ASEAN KEY DESTINATIONS
Higher tax benefits smugglers
Its managing director Jack Bowles protested that the excise tax is almost 300% higher than three years ago.
In that period, illicit trade rose from 14% to 25%, which is an all time high and is trending higher, meaning that one in every four cigarettes sold is illegal, he said in a statement.
Yesterday, the Finance Ministry announced an immediate increase in the excise duty on cigarettes from 12 sen per stick to 15 sen, with the duty for a 20-stick pack increased by 60 sen.
"BAT Malaysia supports the government's drive to achieve its health agenda to make cigarettes less affordable via price and taxation measures. As such, we have always advocated that there should be moderate and gradual tax increases," he said.
"Sporadic and high tax increases will only fuel the illicit trade which is proven to be counterproductive to achieving the government's health objective of reducing cigarette consumption, as more consumers turn to illegal and exceptionally low priced cigarettes."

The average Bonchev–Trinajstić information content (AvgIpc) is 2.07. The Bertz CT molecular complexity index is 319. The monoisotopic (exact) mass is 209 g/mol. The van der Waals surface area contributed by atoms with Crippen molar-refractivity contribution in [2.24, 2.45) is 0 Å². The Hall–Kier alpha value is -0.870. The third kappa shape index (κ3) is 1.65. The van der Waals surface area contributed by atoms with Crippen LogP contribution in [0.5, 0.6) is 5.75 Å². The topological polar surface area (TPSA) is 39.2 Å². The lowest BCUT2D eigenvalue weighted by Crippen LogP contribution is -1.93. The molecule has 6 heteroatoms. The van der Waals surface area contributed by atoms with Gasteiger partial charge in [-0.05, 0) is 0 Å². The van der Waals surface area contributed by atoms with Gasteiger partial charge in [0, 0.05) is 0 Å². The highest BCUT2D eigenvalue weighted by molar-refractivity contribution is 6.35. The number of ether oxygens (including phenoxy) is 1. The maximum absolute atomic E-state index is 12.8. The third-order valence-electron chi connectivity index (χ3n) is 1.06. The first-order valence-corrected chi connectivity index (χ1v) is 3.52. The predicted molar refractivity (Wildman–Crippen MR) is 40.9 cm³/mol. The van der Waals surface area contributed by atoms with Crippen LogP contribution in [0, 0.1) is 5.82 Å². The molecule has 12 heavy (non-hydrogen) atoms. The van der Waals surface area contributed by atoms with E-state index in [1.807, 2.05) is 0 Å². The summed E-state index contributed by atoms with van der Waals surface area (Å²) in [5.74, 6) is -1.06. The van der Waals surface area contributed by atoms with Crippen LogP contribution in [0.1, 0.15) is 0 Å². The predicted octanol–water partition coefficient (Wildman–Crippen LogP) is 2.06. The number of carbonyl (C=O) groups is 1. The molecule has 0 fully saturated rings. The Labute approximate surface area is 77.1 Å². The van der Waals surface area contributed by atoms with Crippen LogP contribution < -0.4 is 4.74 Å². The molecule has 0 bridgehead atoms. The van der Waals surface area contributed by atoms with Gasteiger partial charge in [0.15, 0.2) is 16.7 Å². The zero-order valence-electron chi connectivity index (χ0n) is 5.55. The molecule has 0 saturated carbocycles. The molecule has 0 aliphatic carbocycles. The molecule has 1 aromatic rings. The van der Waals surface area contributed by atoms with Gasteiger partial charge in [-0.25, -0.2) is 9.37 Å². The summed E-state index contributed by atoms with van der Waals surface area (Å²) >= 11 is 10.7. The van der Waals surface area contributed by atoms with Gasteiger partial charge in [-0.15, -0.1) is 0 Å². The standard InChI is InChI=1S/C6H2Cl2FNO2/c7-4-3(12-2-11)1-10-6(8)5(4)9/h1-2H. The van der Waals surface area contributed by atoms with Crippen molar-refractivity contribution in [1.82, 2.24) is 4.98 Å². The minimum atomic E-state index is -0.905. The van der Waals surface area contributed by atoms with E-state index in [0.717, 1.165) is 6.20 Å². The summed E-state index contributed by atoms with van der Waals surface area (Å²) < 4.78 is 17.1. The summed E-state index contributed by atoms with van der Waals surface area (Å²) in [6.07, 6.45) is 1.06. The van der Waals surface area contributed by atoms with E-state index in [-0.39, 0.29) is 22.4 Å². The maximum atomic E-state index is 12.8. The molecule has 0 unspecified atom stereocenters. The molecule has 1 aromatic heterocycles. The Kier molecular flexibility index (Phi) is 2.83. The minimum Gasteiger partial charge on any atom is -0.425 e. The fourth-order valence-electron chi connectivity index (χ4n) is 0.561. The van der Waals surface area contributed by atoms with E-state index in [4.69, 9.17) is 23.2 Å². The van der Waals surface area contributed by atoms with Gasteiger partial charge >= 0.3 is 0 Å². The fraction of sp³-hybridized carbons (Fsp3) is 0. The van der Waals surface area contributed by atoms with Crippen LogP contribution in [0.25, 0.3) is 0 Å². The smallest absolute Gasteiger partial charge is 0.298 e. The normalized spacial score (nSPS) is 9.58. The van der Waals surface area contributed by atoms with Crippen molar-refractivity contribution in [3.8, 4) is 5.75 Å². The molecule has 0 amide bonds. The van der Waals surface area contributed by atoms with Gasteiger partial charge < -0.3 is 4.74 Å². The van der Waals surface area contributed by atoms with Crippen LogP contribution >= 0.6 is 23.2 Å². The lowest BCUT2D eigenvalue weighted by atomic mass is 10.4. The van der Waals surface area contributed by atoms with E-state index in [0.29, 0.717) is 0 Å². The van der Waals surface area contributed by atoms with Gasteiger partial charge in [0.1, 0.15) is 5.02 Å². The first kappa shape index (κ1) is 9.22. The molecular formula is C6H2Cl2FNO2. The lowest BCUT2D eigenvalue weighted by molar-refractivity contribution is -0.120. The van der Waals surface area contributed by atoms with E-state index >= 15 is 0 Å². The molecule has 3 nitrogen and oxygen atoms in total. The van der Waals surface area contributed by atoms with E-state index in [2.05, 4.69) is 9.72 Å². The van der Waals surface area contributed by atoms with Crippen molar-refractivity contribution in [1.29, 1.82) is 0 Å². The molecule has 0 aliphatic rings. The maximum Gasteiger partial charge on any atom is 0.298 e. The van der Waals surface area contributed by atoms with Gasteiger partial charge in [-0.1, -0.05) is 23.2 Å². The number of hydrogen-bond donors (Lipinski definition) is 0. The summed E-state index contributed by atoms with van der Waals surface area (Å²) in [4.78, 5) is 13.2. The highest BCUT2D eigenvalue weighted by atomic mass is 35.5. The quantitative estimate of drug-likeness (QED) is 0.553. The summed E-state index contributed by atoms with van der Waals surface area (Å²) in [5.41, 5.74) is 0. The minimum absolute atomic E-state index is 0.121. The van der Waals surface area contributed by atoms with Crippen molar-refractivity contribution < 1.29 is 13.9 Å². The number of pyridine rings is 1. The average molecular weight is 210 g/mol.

And that, Bowles argued, leads only to further losses in tax revenue of about 960 million ringgit to 1.4 billion ringgit for the government.
He said that while BAT is encouraged by the increased efforts by the authorities, especially the Royal Malaysia Customs, to clamp down on the illicit tobacco trade, yet another high increase in tobacco taxation will make their job tougher.
"The tobacco industry remains committed to continue working with the relevant authorities on measures to address this serious issue," he said.
Bowles said following the excise duty increase, BAT will revise the retail prices of cigarettes and this will be announced this week. Bernama